Eight in ten Swedes feel effects of crisis

Nearly 80 percent of Swedish households say they are feeling the effects of the current financial crisis, according to a study by Swedish life insurance company SEB Trygg Liv.

Eight in ten Swedes feel effects of crisis

However, only one in ten respondents to the poll felt that they had been affected to a large or very large degree, while about 70 percent said the effects so far had been moderate or somewhat large, reports the Dagens Nyheter (DN) newspaper.

The study also shows that nearly one in three Swedes plan on delaying major purchases like cars and expensive home electronics, while 22 percent expect to reduce daily expenditures on things like food and other living expenses.

“There appears to be a wise view about all of this. Most see themselves as being affected by the turbulence, but don’t see it as constituting a catastrophe,” said Jens Magnusson, a welfare economist with SEB, to DN.

Two thirds of the survey’s respondents also believed that the current downturn in financial markets would affect the level of their pensions in the future, while a large majority of the respondents who have already retired didn’t believe the crisis would affect them a great deal.

“There’s a chance that has to do with a misunderstanding. That they are not aware that the level of public pensions is tied to the economic growth in the country even after they’ve retired,” said Magnusson.

Ten percent of of those polled said they planned to decrease the amount of money they saved each month, while 12 percent indicated they planned to increase their savings rate as a result of the financial crisis.

And 15 percent said they planned to reduce expenditures on travel.

The poll consisted of telephone interviews with 1,000 Swedes carried out by the Demoskop polling firm.


Deutsche Bank to pay $130m to settle US bribery probes

Deutsche Bank will pay $130 million to settle a foreign bribery probe and fraud charges in precious metals trading, US officials announced on Friday.

Deutsche Bank to pay $130m to settle US bribery probes
A woman walks past the offices of Deutsche Bank in London. Photo: Tolga Akmen / AFP
The bribery case relates to illegal payments and to false reporting of those sums on the bank's books and records between 2009 and 2016, the Department of Justice said in a press release.
The bank “knowingly and wilfully” kept false records after employees conspired with a Saudi consultant to facilitate bribe payments of over $1 million to a decision maker, the DOJ said.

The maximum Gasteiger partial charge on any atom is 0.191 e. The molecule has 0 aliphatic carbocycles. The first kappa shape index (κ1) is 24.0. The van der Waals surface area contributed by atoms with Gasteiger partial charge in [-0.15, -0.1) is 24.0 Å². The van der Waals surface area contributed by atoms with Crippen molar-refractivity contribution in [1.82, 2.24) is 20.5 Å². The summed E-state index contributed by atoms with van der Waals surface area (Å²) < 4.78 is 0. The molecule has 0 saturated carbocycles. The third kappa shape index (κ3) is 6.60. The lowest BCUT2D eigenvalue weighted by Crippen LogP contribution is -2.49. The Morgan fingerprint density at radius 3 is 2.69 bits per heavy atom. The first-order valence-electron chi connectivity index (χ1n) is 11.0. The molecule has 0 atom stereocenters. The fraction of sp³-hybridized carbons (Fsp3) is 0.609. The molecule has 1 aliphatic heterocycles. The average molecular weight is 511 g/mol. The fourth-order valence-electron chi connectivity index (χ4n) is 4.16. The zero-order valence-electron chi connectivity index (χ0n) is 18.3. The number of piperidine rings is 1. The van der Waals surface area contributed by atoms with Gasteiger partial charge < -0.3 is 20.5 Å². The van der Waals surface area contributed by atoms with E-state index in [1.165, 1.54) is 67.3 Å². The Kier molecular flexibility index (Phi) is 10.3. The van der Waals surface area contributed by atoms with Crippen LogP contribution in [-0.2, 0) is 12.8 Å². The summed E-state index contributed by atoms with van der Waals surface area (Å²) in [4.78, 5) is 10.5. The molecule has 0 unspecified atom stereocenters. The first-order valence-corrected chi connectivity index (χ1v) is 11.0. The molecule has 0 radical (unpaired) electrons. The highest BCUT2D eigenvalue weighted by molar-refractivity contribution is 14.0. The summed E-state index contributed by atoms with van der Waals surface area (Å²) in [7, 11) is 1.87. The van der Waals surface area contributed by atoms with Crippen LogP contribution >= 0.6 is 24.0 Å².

In another case, the bank paid more than $3 million “without invoices” to an Abu Dhabi consultant “who lacked qualifications… other than his family relationship with the client decision maker,” the DOJ said.
In addition to criminal fines and payments of ill-gotten gains, Deutsche Bank agreed to cooperate with government investigators under a three-year deferred prosecution agreement.
In the commodities fraud case, Deutsche Bank metals traders in New York, Singapore and London between 2008 and 2013 placed fake trade orders to profit by deceiving other market participants, the DOJ said.
The agreement took into account Deutsche Bank's cooperation with the probes, DOJ said.
“Deutsche Bank engaged in a criminal scheme to conceal payments to so-called consultants worldwide who served as conduits for bribes to foreign officials and others so that they could unfairly obtain and retain lucrative business projects,” said Acting US Attorney Seth D. DuCharme of the Eastern District of New York.
“This office will continue to hold responsible financial institutions that operate in the United States and engage in practices to facilitate criminal activity in order to increase their bottom line.”
“We take responsibility for these past actions, which took place between 2008 and 2017,” said Deutsche Bank spokesperson Dan Hunter, adding that the company has taken “significant remedial actions” including hiring staff and upgrading technology to address the shortcomings.